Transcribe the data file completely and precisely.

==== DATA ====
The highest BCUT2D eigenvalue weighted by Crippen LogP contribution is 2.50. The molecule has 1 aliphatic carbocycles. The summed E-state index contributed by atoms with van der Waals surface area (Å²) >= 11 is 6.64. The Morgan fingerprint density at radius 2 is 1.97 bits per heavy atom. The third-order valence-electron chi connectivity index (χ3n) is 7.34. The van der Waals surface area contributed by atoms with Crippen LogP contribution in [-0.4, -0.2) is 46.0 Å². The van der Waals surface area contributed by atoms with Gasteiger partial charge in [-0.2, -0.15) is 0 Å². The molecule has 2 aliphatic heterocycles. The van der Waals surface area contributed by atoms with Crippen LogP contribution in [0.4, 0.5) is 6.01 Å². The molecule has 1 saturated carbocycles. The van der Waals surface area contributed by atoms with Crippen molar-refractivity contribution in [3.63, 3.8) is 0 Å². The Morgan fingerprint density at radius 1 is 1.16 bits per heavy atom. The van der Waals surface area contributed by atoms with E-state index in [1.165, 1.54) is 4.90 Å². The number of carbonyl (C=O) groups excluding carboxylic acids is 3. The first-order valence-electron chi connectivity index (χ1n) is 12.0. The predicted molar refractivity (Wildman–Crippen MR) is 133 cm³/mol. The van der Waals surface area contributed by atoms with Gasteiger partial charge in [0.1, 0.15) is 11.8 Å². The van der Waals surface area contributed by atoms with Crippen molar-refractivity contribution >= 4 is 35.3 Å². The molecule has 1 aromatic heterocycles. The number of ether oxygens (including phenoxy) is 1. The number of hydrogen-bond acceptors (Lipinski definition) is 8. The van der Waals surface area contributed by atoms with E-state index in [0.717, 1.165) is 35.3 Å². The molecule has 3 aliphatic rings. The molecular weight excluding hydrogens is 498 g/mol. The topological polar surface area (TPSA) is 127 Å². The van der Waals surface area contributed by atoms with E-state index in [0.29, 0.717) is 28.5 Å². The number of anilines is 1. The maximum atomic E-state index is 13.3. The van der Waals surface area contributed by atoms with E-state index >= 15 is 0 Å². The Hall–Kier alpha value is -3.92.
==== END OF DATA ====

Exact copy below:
The highest BCUT2D eigenvalue weighted by Crippen LogP contribution is 2.50. The molecule has 1 aliphatic carbocycles. The summed E-state index contributed by atoms with van der Waals surface area (Å²) >= 11 is 6.64. The Morgan fingerprint density at radius 2 is 1.97 bits per heavy atom. The third-order valence-electron chi connectivity index (χ3n) is 7.34. The van der Waals surface area contributed by atoms with Crippen LogP contribution in [-0.4, -0.2) is 46.0 Å². The van der Waals surface area contributed by atoms with Gasteiger partial charge in [-0.2, -0.15) is 0 Å². The molecule has 2 aliphatic heterocycles. The van der Waals surface area contributed by atoms with Crippen LogP contribution in [0.4, 0.5) is 6.01 Å². The molecule has 1 saturated carbocycles. The van der Waals surface area contributed by atoms with Crippen molar-refractivity contribution in [3.63, 3.8) is 0 Å². The Morgan fingerprint density at radius 1 is 1.16 bits per heavy atom. The van der Waals surface area contributed by atoms with E-state index in [1.165, 1.54) is 4.90 Å². The number of carbonyl (C=O) groups excluding carboxylic acids is 3. The first-order valence-electron chi connectivity index (χ1n) is 12.0. The predicted molar refractivity (Wildman–Crippen MR) is 133 cm³/mol. The van der Waals surface area contributed by atoms with Gasteiger partial charge in [0.1, 0.15) is 11.8 Å². The van der Waals surface area contributed by atoms with Crippen molar-refractivity contribution >= 4 is 35.3 Å². The molecule has 1 aromatic heterocycles. The number of ether oxygens (including phenoxy) is 1. The number of hydrogen-bond acceptors (Lipinski definition) is 8. The van der Waals surface area contributed by atoms with E-state index in [0.717, 1.165) is 35.3 Å². The molecule has 3 aliphatic rings. The molecular weight excluding hydrogens is 498 g/mol. The topological polar surface area (TPSA) is 127 Å². The van der Waals surface area contributed by atoms with E-state index in [0.29, 0.717) is 28.5 Å². The number of anilines is 1. The maximum atomic E-state index is 13.3. The van der Waals surface area contributed by atoms with E-state index >= 15 is 0 Å². The Hall–Kier alpha value is -3.92.